Emerald ash borer risks infesting trees on Mount Royal, Projet Montréal charges
Invasive beetle is already responsible for destroying 200 trees on the mountain since 2012
A green oasis in the city of Montreal is at risk of being ravaged by an invasive species and decimating thousands of trees, the city's official opposition said Wednesday.
Projet Montréal is calling for an emergency plan to be made to deal with the threat of emerald ash borer spreading, as well as additional funding for the private owners of land on Mount Royal.
The emerald ash borer is responsible for 200 ash trees being cut down since 2012 on the mountain.
The beetles infest ash trees and eat them from the inside.
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"Those partners need some help, they need some funds so we can help prevent a massive cut of trees on Mount Royal," said Projet Montréal counsellor Sylvain Ouellet.
Not time to panic, says city
Réal Ménard, the city's executive committee member in charge of sustainable development, estimates 26,000 ash trees grow on the city-owned portion of the mountain, though there hasn't been an official tally of the trees since the 1990s.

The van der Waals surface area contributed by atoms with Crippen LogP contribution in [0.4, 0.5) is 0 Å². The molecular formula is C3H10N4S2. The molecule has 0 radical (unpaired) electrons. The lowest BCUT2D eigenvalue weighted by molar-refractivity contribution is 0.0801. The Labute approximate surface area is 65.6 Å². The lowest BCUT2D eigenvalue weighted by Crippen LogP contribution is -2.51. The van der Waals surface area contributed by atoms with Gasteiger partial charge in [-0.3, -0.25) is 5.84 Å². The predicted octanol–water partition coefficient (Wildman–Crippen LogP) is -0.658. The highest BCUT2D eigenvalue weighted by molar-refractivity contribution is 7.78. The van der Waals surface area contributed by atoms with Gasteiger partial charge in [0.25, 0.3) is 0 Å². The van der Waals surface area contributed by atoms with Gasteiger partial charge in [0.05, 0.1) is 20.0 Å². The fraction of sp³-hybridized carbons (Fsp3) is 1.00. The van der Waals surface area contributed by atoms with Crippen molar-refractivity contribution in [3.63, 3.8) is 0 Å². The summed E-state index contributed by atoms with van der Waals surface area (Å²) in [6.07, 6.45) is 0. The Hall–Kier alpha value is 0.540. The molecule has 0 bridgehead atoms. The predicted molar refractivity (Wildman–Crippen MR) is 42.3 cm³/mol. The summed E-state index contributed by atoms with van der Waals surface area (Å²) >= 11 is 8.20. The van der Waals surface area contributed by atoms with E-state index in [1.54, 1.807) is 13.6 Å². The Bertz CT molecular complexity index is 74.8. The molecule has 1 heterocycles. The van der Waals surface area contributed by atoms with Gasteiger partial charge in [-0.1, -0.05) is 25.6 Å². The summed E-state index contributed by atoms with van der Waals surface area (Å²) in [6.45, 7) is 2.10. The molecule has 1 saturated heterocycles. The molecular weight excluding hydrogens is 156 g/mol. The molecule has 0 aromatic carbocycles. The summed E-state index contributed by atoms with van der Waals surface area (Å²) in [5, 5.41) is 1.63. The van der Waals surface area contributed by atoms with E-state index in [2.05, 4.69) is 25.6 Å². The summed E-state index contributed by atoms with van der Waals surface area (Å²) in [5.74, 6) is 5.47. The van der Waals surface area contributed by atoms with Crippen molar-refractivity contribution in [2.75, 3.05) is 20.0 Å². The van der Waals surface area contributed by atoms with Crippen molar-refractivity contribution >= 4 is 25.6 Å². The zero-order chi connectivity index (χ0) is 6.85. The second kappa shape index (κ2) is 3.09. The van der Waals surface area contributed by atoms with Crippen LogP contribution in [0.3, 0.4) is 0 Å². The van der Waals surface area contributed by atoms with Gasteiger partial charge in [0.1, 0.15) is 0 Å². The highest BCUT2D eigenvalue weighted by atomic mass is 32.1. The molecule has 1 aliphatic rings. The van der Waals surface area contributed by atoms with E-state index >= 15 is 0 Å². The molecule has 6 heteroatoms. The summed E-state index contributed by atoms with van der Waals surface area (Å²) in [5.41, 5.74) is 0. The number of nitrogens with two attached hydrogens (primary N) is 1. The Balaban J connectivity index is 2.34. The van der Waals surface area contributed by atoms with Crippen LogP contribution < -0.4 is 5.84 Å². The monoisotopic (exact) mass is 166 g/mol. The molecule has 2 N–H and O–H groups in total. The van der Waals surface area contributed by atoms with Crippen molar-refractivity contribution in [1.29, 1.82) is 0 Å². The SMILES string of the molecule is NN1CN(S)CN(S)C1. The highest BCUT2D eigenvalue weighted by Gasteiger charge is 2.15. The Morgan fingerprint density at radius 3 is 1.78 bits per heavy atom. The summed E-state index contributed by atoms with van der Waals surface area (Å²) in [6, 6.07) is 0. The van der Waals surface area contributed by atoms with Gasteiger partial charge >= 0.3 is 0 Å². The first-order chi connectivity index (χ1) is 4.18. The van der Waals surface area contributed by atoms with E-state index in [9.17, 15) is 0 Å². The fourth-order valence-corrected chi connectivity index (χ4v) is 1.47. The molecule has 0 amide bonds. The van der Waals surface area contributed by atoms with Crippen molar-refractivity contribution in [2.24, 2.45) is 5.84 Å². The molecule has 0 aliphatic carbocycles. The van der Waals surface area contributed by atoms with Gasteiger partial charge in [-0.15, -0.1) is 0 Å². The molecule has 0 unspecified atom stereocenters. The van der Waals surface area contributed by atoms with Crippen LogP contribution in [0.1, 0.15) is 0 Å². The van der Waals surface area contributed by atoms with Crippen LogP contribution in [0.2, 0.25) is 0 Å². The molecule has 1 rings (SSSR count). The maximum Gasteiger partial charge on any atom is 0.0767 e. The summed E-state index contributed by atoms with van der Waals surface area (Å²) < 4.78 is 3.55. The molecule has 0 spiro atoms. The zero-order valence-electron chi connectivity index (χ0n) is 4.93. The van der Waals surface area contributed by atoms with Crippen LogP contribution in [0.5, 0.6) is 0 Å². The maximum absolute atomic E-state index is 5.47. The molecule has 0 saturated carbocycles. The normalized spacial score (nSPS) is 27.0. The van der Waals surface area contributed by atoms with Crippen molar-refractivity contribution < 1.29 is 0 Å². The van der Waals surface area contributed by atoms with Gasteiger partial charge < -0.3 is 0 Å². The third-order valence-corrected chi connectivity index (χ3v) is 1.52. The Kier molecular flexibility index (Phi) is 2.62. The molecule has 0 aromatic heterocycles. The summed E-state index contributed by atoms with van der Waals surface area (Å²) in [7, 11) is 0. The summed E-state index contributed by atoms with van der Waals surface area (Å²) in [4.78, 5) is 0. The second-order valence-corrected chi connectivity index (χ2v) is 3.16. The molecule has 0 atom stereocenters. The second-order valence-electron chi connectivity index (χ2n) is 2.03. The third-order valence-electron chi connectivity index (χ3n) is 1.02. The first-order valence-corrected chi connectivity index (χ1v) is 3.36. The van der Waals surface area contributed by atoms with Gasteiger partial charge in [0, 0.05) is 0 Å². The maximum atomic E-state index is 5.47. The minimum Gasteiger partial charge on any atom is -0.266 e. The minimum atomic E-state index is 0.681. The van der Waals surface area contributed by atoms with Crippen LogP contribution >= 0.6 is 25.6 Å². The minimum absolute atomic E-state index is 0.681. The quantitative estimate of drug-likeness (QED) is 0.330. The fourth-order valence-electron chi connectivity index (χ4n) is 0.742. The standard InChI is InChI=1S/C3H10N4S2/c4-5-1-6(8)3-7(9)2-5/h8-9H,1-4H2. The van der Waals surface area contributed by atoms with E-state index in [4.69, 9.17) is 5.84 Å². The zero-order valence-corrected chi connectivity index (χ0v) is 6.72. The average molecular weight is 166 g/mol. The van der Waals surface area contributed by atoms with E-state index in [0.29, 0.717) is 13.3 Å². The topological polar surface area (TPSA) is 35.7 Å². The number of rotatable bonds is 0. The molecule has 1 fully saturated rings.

Ménard said he'll be hosting a meeting next week with the other owners of the land on Mount Royal. Some of those partners include McGill University, the MUHC, and Université de Montréal.
He also said the city has hired a group to do a proper inventory of the trees this year.
Ménard said it's not time to panic, and that the city has determined some of the areas where trees are more at risk.
"We have a fairly good idea of what needs to be done," he said.
'A battle we've already lost'
On the property owned by Université de Montréal, an additional 200 trees have been cut down, but the university is already working to plant new ones.
In May, 81 new trees were planted. The rest will be planted in the fall.
Alexandre Beaudoin, who is responsible for biodiversity at Université de Montréal, said the institution has opted to plant trees that aren't ash trees — to avoid future infestation of the emerald ash borer.
"It's a battle that we've already lost," he said.
Beaudoin added the university is trying to find ways to use the wood from the fallen trees.